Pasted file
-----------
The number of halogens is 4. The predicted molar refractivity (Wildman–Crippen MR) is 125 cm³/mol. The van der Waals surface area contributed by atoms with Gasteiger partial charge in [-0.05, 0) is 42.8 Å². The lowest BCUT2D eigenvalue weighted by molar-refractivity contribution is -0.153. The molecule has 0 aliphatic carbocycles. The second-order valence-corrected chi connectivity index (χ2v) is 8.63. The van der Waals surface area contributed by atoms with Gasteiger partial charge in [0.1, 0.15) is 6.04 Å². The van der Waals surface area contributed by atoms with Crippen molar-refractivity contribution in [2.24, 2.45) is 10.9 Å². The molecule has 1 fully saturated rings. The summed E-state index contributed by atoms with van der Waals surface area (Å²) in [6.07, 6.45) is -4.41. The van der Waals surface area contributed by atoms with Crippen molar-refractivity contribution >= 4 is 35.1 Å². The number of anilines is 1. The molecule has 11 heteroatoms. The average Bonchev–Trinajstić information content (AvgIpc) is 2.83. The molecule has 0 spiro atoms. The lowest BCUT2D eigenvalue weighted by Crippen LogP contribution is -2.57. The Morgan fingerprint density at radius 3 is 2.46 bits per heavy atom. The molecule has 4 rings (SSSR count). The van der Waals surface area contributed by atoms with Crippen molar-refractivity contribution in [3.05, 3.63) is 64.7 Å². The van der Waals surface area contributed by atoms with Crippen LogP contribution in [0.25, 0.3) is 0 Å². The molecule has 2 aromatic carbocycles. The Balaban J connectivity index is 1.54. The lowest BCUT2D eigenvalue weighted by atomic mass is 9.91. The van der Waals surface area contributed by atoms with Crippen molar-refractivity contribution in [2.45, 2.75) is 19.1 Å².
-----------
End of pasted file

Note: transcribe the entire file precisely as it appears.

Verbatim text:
The number of halogens is 4. The predicted molar refractivity (Wildman–Crippen MR) is 125 cm³/mol. The van der Waals surface area contributed by atoms with Gasteiger partial charge in [-0.05, 0) is 42.8 Å². The lowest BCUT2D eigenvalue weighted by molar-refractivity contribution is -0.153. The molecule has 0 aliphatic carbocycles. The second-order valence-corrected chi connectivity index (χ2v) is 8.63. The van der Waals surface area contributed by atoms with Gasteiger partial charge in [0.1, 0.15) is 6.04 Å². The van der Waals surface area contributed by atoms with Crippen molar-refractivity contribution in [2.24, 2.45) is 10.9 Å². The molecule has 1 fully saturated rings. The summed E-state index contributed by atoms with van der Waals surface area (Å²) in [6.07, 6.45) is -4.41. The van der Waals surface area contributed by atoms with Crippen molar-refractivity contribution >= 4 is 35.1 Å². The number of anilines is 1. The molecule has 11 heteroatoms. The average Bonchev–Trinajstić information content (AvgIpc) is 2.83. The molecule has 0 spiro atoms. The lowest BCUT2D eigenvalue weighted by Crippen LogP contribution is -2.57. The Morgan fingerprint density at radius 3 is 2.46 bits per heavy atom. The molecule has 4 rings (SSSR count). The van der Waals surface area contributed by atoms with Crippen molar-refractivity contribution in [3.05, 3.63) is 64.7 Å². The van der Waals surface area contributed by atoms with Crippen LogP contribution in [0.25, 0.3) is 0 Å². The molecule has 2 aromatic carbocycles. The Balaban J connectivity index is 1.54. The lowest BCUT2D eigenvalue weighted by atomic mass is 9.91. The van der Waals surface area contributed by atoms with Crippen molar-refractivity contribution in [2.45, 2.75) is 19.1 Å².